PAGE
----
A Review of He Wanted to Be a Cartoonist for The New Yorker
by Matthew James Babcock
“What, after all,” Matthew James Babcock asks in the course of this poignant and sinewy novella, “is the difference between joy and agony? Between laugh and scream?
In both cases, the body churns chemicals and shoots fluids through millions of lubricated labyrinths. The lungs pump. Tears bloom. Pressure snaps a tendon of pencil lead. Incisions of ink mar paper and flesh. There is a cleansing, a burst of clarity. A hush follows. The result is truth. Something new is conceived, a fresh connection or observation, something drawn up for the first time. It is original, your creation.
The protagonist, Bryce, has a friendless school life and a violent drunk for a father. After an obsession with a young vixen leads to further humiliation, Bryce exhibits an uncanny knack for cartoons of, as the title indicates, the variety found in The New Yorker. Consider “Christmas at the Nonconformists,” for instance, “a shot of a woman gripping a clown figure whose accordion-spring body had been permanently ripped from its mechanized container. She exclaimed, ‘Oh, Bill. Just what I wanted. A Jack-Outside-The-Box!’” Or, farther down the slide of crossword puzzle word-play, “Henri-Louis Pernod vending a new beverage from a street in Couvet, a customer eyeing an elaborate glass of the liquid, and asking, ‘Will it really make the heart grow fonder?’”
Babcock coins some nice cartoon punch lines, but the real strength of He Wanted to Be a Cartoonist… is the tightness of its prose, the propelling quality of its descriptions—be these of the sputtering hot metal of combat in Somalia or the slow, generally wordless choreography of a marriage coming apart. The feverish banalities of adolescence are Babcock’s particular forte, from the sludge of an afternoon alone to feverish obsessions over a crush. Bryce sees the object of his affection everywhere, in billboards and street signs: “She was Stop, Yield, and School Zone,” though she is also there, “her legs suntanned and shapely in pleated Terminix shorts,” having “declared war on household pests.” Babcock laces up the irony, but he also nicely preserves the quivering vulnerability of nostalgia, even nostalgia for a kind of misery, as lonely Bryce, slouched in a 4-H T-shirt, contemplates a teen club where “Everyone else sparkled … They wore lacy stockings, body-hugging tank tops, and cobra-backed blazers scored with canary candystripes,” and the air, it “smelled of deodorant, pickles, and club sandwiches.”
Life evades our plans, eschewing rational pattern, sense. And for this, the logic of cartoons is best suited to helps us cope and carry on. In art, as this novella argues, “there is little to explain …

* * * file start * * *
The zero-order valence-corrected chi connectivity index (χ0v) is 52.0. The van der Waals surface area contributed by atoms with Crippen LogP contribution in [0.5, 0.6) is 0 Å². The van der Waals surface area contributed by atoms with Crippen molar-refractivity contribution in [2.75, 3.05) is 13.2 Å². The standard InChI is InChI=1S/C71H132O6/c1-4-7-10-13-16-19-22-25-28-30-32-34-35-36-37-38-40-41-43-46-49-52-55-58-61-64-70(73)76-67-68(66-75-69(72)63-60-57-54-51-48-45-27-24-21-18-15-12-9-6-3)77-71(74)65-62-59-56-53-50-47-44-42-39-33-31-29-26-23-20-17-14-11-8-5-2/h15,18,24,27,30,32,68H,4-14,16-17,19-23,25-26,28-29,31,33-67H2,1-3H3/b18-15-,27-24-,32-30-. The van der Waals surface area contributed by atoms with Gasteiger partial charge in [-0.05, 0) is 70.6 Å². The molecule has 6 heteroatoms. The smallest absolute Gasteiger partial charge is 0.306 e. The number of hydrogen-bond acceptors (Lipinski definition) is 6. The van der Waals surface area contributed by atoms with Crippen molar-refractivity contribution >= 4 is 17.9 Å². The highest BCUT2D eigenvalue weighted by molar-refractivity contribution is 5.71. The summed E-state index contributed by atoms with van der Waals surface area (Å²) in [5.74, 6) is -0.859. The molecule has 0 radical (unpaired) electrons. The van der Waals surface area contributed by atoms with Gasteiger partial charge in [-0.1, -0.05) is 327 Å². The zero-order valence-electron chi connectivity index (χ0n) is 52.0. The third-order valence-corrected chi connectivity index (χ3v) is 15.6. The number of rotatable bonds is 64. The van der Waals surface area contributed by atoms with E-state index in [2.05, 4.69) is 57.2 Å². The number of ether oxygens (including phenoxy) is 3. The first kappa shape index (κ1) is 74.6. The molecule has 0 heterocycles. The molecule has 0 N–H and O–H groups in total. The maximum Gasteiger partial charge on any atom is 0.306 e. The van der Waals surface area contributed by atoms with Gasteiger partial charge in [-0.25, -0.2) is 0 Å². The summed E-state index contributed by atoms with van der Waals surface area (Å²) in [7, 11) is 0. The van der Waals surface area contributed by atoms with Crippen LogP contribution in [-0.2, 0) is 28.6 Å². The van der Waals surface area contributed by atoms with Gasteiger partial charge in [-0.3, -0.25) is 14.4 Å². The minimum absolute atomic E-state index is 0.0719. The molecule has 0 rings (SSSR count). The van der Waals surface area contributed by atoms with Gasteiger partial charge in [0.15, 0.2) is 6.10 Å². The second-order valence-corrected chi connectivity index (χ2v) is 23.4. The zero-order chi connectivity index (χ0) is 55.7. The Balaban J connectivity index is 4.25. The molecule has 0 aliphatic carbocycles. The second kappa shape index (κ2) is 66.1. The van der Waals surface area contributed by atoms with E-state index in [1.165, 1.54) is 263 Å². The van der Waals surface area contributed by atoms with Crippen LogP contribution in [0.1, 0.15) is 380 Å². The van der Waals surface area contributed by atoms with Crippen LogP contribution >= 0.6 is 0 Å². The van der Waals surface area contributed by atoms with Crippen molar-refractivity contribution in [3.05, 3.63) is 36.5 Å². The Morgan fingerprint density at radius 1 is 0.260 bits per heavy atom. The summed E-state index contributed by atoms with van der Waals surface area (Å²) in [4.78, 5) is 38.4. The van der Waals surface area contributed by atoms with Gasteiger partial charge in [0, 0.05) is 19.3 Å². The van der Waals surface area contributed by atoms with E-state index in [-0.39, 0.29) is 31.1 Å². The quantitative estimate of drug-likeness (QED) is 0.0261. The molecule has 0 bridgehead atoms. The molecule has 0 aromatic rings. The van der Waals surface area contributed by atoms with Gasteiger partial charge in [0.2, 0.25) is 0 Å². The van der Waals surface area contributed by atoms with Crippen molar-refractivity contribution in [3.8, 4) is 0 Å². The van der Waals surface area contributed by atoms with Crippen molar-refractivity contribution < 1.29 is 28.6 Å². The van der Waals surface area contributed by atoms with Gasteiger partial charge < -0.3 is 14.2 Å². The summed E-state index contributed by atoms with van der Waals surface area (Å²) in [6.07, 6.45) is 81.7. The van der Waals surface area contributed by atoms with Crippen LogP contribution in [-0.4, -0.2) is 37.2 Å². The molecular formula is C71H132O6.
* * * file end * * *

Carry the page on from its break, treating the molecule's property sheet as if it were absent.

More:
There is only the urge to forge dissonance, to slap pigments and punch clay, to sculpt expressions of shock and meditative bliss. Time and space? Irrelevant. Probability? A nuisance. What is the distance, say, between Michael Jordan and Michelangelo? Mona Lisa and Mogadishu? Thomas Carlyle and Thomas the Tank Engine? It is the difference between dusk and dawn, paper and ink, creation and destruction. Which is to say, no difference at all.
A Review of May-September
by Jen Michalski
One of two novellas tied for first place in last year’s Press 53 Open Awards competition, Jen Michalski’s May-September is the story of Alice—a young woman with an MFA and a bookstore job, “eager for a handsome reimbursement”—and Sandra—an older woman embarking on a project of posting her memoirs on a blog. This is a story, then, of unlikely love, tenderly traced, and, just as much, of the weight of memory, the relationships that continue in our minds, even (or especially) when we are alone and their time long past.
For Sandra, “The nights were always the worst, when it was darkest and quietest. She couldn’t play the piano because of the neighbors, and all she had were her memories. No matter what she did, she could not make them loud enough in her mind. To fill the dark. She hated that they were so soft, pastel chalks, interrupted by car horns, intestinal distress, her own inexplicable sadness.” For Alice, whose own recent ex is still a physical presence in her life, the sadness is different but no less heavy.
Bringing these two together, Michalski demonstrates a gift for empathy and, more impressively, for pacing. Annoyance turns to longing, to desire, to love. Yet when Alice touches Sandra, she feels the cartilage beneath the flesh; “She thought about how, when she was Sandra’s age, not even Sandra’s age, Sandra would be dead.” Alone in Sandra’s bathroom, undressing, in preparation for what she knows not quiet, Alice finds herself pondering “the Oil of Olay, the prescriptions for osteoporosis, cholesterol. Tylenol. Ex-Lax. Eye drops” in the medicine cabinet, which is to say she opens the medicine cabinet, she searches out and stares these products down. “You are worried because I am so much older,” says Sandra, after a joke about how “it’s always good to check the expiration date,” but “Has it occurred to you that I am worried because you are so much younger?”
Either age is a problem, in the end, and Sandra is forced into the care of her daughter while Alice returns to her mother’s house, to childhood. “It had not been a long time,” Michalski writes, “Them. A few months,” yet May-September seems to make the same claim about all of us, in our leaky, watery bodies, sagging and becoming brittle as we shuffle through our too-temporary existences. It is stories like this that give us useful pause, prompting some reconsideration of what, in the end, might really matter.